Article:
‘Jesus is Condemned to Death’

One of the intriguing aspects of these stations is that many of the figures are rendered in ways that depart radically from the conventional depictions of biblical characters, images that were for the most part based on Renaissance paintings. Indeed, some of the characters as imagined by Harry would fit more comfortably into his illustrations for Hans Christian Anderson fairy tales, or stories by Edgar Alan Poe. Look, for example at the first station ‘Jesus is Condemned to Death’. Apart from the tragic figure of Jesus, the individuals would not be out of place in a picture for the sort of fanciful and macabre tale that Harry relished illustrating. In the background Pontius Pilate washes his hands attended by a page dressed in what looks remarkably like a frock coat. The fierce executioner is distinguished by his strands of hair and by a striking outfit that combines an Elizabethan skirt with medieval armour.

We meet him again, cloaked but recognisable in ‘Jesus Falls the First Time’ (above)

In the crucifixion station the soldier who stands gazing down is wearing a pair of elaborate shoes and yellow stockings that strikes an odd note in what is otherwise a sombre scene. Soldiers in each station wear helmets that come to points over the bridge of the nose or that are decorated with feathers and tufts. Mary Magdalen is dressed in colourful garments and hair adornments that could be suitable for a princess going to a ball, no doubt an allusion to her background.

‘Jesus meets his Afflicted Mother’: Mary Magdalen’s colourful dress provides a contrast to Mary’s modest blue

On the other hand, Mary and John, who appear in many of the stations, are shown as gentle and sorrowful. Mary is dressed in her traditional blue: in the final station (below) it is she, pictured as the Queen of Heaven, who hold the mandorla showing Jesus being laid in the tomb (the lead picture in this post).

It is tempting to see in John, with large sad eyes and cropped hair, an image of Harry himself, who must have known by this point that his illness was serious. Harry poignantly dresses John in green, the colour of bountiful life and the triumph of hope over death.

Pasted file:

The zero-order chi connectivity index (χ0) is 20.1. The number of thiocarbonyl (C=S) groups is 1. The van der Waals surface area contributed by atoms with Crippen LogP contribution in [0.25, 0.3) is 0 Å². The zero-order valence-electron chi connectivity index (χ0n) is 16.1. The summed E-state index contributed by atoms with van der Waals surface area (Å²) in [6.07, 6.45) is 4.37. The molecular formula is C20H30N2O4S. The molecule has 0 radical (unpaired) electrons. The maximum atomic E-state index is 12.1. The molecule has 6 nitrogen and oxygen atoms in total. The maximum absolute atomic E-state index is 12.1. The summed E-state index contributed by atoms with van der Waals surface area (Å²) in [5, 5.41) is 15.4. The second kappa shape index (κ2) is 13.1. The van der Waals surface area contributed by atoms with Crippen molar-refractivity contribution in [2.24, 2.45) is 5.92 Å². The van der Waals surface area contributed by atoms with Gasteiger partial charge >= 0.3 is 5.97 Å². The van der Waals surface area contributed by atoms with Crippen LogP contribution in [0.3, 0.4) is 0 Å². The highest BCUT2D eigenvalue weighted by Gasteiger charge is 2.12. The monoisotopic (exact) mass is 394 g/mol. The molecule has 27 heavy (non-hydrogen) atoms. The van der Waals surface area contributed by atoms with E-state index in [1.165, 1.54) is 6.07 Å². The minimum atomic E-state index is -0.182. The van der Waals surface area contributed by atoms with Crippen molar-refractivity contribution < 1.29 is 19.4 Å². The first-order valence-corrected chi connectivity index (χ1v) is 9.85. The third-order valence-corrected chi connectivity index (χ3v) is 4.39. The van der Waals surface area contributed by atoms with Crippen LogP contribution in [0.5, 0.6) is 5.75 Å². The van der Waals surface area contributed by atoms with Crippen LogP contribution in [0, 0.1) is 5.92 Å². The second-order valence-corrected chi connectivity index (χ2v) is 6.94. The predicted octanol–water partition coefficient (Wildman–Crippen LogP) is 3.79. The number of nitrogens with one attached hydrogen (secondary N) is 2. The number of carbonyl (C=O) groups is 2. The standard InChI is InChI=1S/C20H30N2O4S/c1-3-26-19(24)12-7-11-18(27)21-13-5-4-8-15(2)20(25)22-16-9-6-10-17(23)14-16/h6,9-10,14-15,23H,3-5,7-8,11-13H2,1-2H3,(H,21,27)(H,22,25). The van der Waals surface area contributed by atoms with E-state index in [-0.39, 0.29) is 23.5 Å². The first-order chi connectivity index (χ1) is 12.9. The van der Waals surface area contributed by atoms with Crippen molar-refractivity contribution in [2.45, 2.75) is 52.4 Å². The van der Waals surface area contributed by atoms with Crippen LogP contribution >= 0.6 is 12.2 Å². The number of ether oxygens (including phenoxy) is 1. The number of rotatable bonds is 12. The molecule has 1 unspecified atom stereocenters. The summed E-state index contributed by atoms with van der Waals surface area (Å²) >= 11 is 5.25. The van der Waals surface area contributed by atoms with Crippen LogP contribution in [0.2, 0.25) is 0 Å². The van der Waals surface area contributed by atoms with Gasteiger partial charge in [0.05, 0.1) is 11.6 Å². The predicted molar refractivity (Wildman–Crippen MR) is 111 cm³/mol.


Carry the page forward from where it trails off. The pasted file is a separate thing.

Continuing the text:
Mary and John witness the crucifixion

My sincerest thanks to Maureen Boyle for facilitating my visit to Lough Derg, and to Sharon for looking after us on the Island and sharing so much information.

‘Jesus is Laid in the Tomb’

* In 1990 the windows were exhibited in Dublin. They had deteriorated over time, and were completely overhauled and restored by the Abbey Stained Glass Studio. Before they were returned to Lough Derg they were put on display in the Royal Hospital, Kilmainham for two months. I have the program from which I took the Gordon Bowe quote, thanks to my late and dear friend Vera who was a huge Clarke fan and attended the exhibition and whose notes I now have. However, I have just discovered that the program is also available online.

More on Martinmas

Today – November 11 – is Martinmas. That’s the feast day of St Martin of Tours: the picture above is Harry Clarke’s representation of the city of Tours, which we can see in St Barrahane’s Church, Castletownshend, here in West Cork. St Martin was a saint of Hungarian origin who founded a monastery in Marmoutier, in north-eastern France in 372. As far as we know, he never visited Ireland, yet he is widely celebrated here… Why?

Marmoutier Abbey, near the city of Tours (photo from Wikimedia Commons)

Well, one reason could be that St Martin was the sister of St Patrick’s mother, Conchessa. Or, perhaps he was her uncle – we don’t have definitive records from that time, but we do have plenty of stories. The one everyone seems to know about St Martin is that he came across a naked beggar while travelling in the middle of winter. He immediately split his cloak in two and gave half to the beggar. That night he had a dream in which Jesus told him that it was he who had received the gift of the cloak from Martin. From then on Martin determined to spread Christianity wherever he went.